Updated: Jun 27
Have you ever wondered if your kids are ready to learn how to read? Do you ask yourself “Are my kids too young to learn how to read? What are the signs they are ready to read?” Knowing when your kids are ready to read does not need to be a mystery.
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In this post, I will talk about what reading readiness is and why it is important. I will explore the 5 skills needed for reading readiness as well as what we can do as a teacher or parent to help our kids get ready for reading. I will also discuss the signs to look out for when deciding if your child is ready to read as well as some fun pre-reader activity ideas!
My free Phonological Awareness Pack gives you all the tools you need to help you determine if your child or class is ready to learn how to read.
What is reading readiness?
Reading readiness is the point where your child is ready to transition from a non-reader to a reader. It is important to keep in mind that each child is unique and may be ready to read at a different time from their peers of the same age. Usually, children are ready to begin learning how to read around the ages of 5 or 6 but this could be earlier or later for some children. Reading readiness also involves children being developed socially, emotionally, physically and cognitively too. Children need to be socially and emotionally developed to ensure they can relate to characters they are reading about and know how to interact with others, for example, turn-taking. It is also important that children are physically developed so they can do things such as sit comfortably when reading and turn pages. Ensuring children are cognitively developed will help with visual and auditory discrimination.
Why is reading readiness important?
Reading readiness is important because if we expose our children to books and different types of text early, we are developing a positive relationship with reading from a young age. There is a positive link between early exposure to reading and how successful children are when learning to read. Reading readiness also helps to progress children’s social, emotional, physical and cognitive development by developing skills such as sharing, page-turning and recognising print.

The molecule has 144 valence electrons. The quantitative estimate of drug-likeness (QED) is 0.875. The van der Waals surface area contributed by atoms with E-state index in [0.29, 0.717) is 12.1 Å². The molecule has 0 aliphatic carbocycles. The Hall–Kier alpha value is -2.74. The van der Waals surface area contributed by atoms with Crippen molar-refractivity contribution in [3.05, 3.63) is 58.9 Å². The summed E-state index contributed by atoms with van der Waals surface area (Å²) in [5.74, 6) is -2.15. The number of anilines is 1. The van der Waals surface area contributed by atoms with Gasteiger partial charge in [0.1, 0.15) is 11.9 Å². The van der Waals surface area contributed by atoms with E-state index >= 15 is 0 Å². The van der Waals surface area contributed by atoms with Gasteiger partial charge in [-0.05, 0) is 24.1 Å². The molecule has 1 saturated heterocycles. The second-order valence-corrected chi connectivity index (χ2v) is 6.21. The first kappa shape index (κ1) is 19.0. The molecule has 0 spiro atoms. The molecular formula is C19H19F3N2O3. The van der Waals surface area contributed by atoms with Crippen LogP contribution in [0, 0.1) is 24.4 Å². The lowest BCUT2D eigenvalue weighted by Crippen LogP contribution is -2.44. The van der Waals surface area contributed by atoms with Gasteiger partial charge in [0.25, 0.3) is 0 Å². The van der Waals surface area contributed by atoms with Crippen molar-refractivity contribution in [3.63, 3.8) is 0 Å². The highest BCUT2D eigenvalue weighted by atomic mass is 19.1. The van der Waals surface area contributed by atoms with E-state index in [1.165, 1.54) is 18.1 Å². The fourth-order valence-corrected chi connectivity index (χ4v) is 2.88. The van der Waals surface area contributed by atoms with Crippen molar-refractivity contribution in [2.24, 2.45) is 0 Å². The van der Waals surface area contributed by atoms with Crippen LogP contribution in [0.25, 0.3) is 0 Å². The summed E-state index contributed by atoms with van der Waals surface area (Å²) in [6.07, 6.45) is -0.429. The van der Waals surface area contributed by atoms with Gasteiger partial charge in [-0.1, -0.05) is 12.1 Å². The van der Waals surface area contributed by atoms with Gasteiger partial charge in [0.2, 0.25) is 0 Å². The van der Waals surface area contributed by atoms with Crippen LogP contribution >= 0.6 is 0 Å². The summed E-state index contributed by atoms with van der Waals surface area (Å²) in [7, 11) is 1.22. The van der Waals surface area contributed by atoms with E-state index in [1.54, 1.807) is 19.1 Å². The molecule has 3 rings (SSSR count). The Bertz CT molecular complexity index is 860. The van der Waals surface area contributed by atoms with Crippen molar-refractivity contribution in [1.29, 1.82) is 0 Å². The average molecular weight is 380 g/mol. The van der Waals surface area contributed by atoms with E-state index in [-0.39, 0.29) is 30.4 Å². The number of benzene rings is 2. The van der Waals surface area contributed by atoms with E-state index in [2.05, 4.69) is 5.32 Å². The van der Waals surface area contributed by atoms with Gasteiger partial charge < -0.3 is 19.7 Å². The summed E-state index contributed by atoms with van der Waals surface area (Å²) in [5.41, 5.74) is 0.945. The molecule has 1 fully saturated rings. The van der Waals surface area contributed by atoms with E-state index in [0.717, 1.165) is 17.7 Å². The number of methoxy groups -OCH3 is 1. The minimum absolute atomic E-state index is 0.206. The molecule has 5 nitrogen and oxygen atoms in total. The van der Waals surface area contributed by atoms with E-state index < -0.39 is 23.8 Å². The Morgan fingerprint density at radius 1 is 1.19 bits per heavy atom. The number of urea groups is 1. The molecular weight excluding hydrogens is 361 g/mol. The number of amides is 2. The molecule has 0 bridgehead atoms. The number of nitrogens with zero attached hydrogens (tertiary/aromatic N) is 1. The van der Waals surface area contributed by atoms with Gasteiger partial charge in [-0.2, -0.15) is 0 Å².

What are the 5 skills needed for reading readiness?
There are 5 skills children need when beginning their reading journey.
To explore each of these pre-reader skills in more detail, read below.
The first skill a child will need is an eagerness and willingness to read. If they do not have the motivation to read it may mean they are not quite ready to learn yet and that is ok! You will know if your child is keen to read when you spot them “reading” to themselves or if they begin to ask you to read the same story over and over again! They may begin to show an interest in text in their environment or begin to ask questions about stories you are reading them.
The next skill your child will need is listening comprehension. This means they can listen to words and relate in some way to them. Being able to follow instructions and answer questions is a good way to determine if your child has developed this skill.
Print awareness ensures that children understand that print on a page represents words and has meaning. If your child can hold a book the right way up and turn the pages correctly, they are on the right track to being ready to read. I would also check that they understand that we read a book from front to back and the text from left to right.
The next skill your child will require is letter knowledge. This means they not only recognise the letters of the alphabet but also understand that each letter makes a sound.
The last skill your child will need is phonological awareness. This skill is all about identifying and manipulating sounds and includes the following aspects: counting syllables, recognising & producing rhyme, segmenting beginning and end sounds, identifying alliteration, blending sounds, discriminating sounds and segmenting sentences.
You may find this Reading Readiness Checklist below useful! You can download the Pdf version as part of my Phonological Awareness Pack.